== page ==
Practical Life in Montessori: What it is and How to Teach It


When the Montessori teaching method is brought up in conversations, many tend to think that it is simply a teaching method that allows children to do whatever they want. However, the Montessori theory allows children to learn at a pace that is congruent to their development.

The Montessori methodology focuses on an aspect termed Practical Life, which is a four-step process in where children can explore education at their own pace. The four aspects of practical life in Montessori are care of the self, care of the environment, grace and courtesy, and control of movement.

As the title suggests, we’ll explore how each of these categories allows children to grow in a productive environment. In understanding how each of these categories brings a holistic learning approach for the child, we’ll discuss how to implement those teachings into a traditional classroom setting.

An Overview of Practical Life

In a Montessori setting, there are certain stations and activities that are done. One such area is Practical Life and is arguably one of the most important structures within the Montessori method. Because of the setup and way in which it is taught, the child gains skills that cross over to reading and writing. It is an interactive way to allow the child to explore not only their environment but to gain an understanding of how important those skills are.

Additionally, it is typically one of the first stations a child visits when starting the day. As its name implies, Practical Life focuses on the tasks that are done each day, in and outside of the classroom. This station helps them to practice skills that may be more difficult for them while allowing them to move at their pace.

Because independence is one of the foundational goals for Montessori teaching, the Practical Life section helps the child to truly practice becoming more independent. This not only allows them to feel more accomplished in what they do, but in they way they interact with those around them as well.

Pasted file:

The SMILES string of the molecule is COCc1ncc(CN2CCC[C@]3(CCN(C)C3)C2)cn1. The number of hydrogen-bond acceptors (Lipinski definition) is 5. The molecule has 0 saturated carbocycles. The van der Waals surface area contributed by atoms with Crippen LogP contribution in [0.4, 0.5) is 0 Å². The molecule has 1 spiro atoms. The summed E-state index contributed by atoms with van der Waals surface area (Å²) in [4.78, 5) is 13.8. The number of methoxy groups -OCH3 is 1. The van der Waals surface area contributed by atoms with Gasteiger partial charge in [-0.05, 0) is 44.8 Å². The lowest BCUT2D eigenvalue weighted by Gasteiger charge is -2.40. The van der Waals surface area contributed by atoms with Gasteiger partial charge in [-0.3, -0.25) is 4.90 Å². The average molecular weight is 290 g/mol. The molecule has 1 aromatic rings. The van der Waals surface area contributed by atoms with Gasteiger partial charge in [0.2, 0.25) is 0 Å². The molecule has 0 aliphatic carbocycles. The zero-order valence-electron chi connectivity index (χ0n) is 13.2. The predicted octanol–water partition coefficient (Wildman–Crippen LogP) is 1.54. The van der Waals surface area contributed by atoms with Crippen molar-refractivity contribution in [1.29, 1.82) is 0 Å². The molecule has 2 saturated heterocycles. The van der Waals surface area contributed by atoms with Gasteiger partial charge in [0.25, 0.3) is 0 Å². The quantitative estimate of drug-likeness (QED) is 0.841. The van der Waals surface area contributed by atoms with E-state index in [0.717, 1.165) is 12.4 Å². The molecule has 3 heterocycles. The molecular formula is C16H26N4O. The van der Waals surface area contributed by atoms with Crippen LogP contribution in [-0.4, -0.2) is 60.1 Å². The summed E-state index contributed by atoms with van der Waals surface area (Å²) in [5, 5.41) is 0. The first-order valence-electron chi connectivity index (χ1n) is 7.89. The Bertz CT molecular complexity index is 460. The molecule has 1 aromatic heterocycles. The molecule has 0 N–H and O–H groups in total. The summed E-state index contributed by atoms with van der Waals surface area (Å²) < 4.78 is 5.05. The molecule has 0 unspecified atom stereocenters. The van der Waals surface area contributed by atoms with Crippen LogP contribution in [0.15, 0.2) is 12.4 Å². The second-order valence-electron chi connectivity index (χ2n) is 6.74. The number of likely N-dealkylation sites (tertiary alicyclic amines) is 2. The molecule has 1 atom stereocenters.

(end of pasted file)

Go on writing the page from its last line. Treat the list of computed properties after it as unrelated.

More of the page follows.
It is important to note that each area has activities that are transient enough to decrease or increase the level of difficulty. This makes it easy to tailor the activities to what the child needs so that they are able to truly succeed. In each section below, we’ll discuss what happens in each section and how to implement it in a school setting. We’ll also briefly discuss how these practices can be applied to a home setting in a later section.

Care of Self

Especially in the formative stages of growth, it is vital for a child to learn how to take care of themselves. This ranges from learning how to brush their teeth to learning what food is good for their bodies. The Care of Self area in the Practical Life sections allows children to practice these skills in an orderly and repetitious manner.

Children naturally learn towards being independent in the tasks that they perform, so this is a great way for them to become better at gaining that independence. For example, there might be an activity that helps them to practice snapping together the buttons on a shirt. Not only does this facilitate an opportunity to practice coordination, but it also gears the child to be able to dress themselves. Another related activity would be tying the laces of a shoe. This is a great way to help them become independent because it is such a difficult task for so many kids.

This station also helps children to understand how to take care of bodily functions. Having a hand washing station to help a child learn about how to protect themselves from germs. A child may also be able to focus on learning how to blow their nose properly instead of using their fingers.

Learning about their physical health is also something that can be focused on in this area. A child might be able to practice how to use a knife properly (plastic, of course) to gain better dexterity. Being able to practice picking snacks that are healthy is also a great way to help them learn about their physical health.